Only its high wrought-iron fence and frosted windows distinguish the Soviet Office of Fisheries from the other two-story family homes in the quiet residential neighborhood at 16th and Decatur streets NW.

Yevgeniy N. Chaplin, a first secretary at the Soviet Embassy, is assistant to the embassy's fisheries attache who works out ofthe Decatur Street office and lives on the second floor with his wife. Chaplin said his office is the liaison with Washington for the only ongoing joint U.S.-U.S.S.R. fishing venture, now taking place off the coast of Seattle.

Most of his neighbors "are women and very nice," Chaplin said, and none has accused him of being a KGB offficer, a thought that makes him chuckle. "We only have one antenna here and that is for cable TV. And we have one small radio set."

However, the FBI says it believes Chaplin is a KGB officer.

Like other countries, the Soviet Union assigns many of its spies to jobs in its diplomatic or trade missions as "covers" for their true roles. In trying to identify intelligence officers among employes of Soviet missions here, the FBI analyzes their contacts, movements, position in the mission, and the kind of information they are interested in gathering.

Stanislav Levchenko, a former KGB officer who defected to the U.S. in 1979, offered one clue to identifying Soviet intelligence officers: "The most hardworking people; the people who work the longest hours, who check in on weekends, national holidays, most of them are KGB or GRU."

"They have much more freedom than non-KGB, more than diplomats, not just because of expense accounts. They have to work in the streets; they don't just sit in the residence. You have to talk to people, you have to meet them. You have to go to cocktail parties, receptions."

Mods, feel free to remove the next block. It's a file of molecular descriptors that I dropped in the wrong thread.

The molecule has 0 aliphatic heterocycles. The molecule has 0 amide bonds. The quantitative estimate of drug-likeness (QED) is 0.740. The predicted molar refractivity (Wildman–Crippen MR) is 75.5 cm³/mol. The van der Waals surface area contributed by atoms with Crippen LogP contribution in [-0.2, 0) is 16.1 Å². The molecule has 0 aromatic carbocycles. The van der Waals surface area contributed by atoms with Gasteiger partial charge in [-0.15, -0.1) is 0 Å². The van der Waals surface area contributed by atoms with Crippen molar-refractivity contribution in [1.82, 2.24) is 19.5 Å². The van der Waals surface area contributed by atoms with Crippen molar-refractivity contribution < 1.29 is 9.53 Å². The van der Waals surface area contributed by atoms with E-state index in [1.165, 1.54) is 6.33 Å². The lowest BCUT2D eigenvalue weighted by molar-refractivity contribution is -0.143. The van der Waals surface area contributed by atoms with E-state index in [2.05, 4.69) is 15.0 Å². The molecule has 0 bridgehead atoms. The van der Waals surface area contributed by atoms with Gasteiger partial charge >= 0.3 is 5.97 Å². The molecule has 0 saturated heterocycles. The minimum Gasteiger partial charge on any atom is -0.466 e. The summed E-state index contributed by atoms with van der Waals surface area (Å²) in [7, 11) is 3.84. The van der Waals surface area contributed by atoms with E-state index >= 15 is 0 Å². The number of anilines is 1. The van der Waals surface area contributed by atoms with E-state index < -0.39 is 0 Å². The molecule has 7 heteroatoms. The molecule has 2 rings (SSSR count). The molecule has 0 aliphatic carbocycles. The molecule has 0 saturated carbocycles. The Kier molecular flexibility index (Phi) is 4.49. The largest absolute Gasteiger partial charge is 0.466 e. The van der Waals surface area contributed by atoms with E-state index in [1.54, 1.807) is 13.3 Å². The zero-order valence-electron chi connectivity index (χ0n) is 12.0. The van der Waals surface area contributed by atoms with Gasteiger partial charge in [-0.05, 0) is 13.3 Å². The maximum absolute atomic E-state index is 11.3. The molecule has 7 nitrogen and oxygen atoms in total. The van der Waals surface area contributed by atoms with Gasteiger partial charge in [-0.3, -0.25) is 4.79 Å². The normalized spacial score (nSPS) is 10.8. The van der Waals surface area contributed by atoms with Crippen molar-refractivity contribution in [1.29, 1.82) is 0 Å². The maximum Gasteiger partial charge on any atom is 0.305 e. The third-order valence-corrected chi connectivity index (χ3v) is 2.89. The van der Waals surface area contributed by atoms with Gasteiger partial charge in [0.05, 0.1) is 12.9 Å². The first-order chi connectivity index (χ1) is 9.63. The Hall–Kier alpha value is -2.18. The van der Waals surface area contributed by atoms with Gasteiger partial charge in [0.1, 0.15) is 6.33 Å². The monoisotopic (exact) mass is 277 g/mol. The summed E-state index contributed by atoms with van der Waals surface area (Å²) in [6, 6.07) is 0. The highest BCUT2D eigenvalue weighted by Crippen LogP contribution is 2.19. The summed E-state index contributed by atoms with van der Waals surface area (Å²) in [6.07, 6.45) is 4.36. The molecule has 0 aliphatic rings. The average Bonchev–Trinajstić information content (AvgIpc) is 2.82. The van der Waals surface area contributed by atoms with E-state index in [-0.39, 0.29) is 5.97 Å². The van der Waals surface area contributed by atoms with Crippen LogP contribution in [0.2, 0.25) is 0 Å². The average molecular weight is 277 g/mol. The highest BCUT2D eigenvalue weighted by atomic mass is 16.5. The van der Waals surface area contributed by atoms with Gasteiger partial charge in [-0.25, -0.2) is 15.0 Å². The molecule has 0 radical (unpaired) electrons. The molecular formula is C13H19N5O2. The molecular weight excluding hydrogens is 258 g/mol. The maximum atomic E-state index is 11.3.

The greatest achievement for a foreign spy of course is to recruit an American to pass on inside information. U.S. intelligence officials say there is always a hidden agenda when any Soviet journalist, academic, embassy attache or trade representative approaches an American. "No contact can be considered innocuous," said one FBI agent.

James E. Nolan, former FBI deputy assistant director, says "there aren't Americans waiting to be plucked out of trees" to be Soviet recruits. But the Soviets will show utmost patience and sophistication in courting an American, Nolan said. "They're friendly, they criticize the Soviet Union sometimes themselves. They take the approach that there are imperfections in both systems and that with understanding between agreeable people things can be solved. . . . They may ask for a company newsletter, the next time for something proprietary to the company which is not classified but not available to the public."

Some attempt to recruit Americans "is happening every day," said Britt Snyder, director for counterintelligence and security policy in the Department of Defense. "Fortunately, many tell us about it. But how many do we not know about? That's a constant concern. There is no reason to believe that this is a huge problem, but one person can cause you an enormous amount of damage."

Naturally the Soviets have the same fear about American espionage and the U.S. Embassy in Moscow is often called "a nest of spies" by Soviet officials, one U.S. diplomat said. And some observers say that while Americans should be cautious of Soviet contacts, the FBI exaggerates the problem. Dmitri Simes, a Soviet emigre who teaches at the Johns Hopkins School for Advanced International Studies, says it is "silly to tell people not to deal with the Soviets. It is very important for diplomats to remain in communication. The FBI would want to cut off most of that."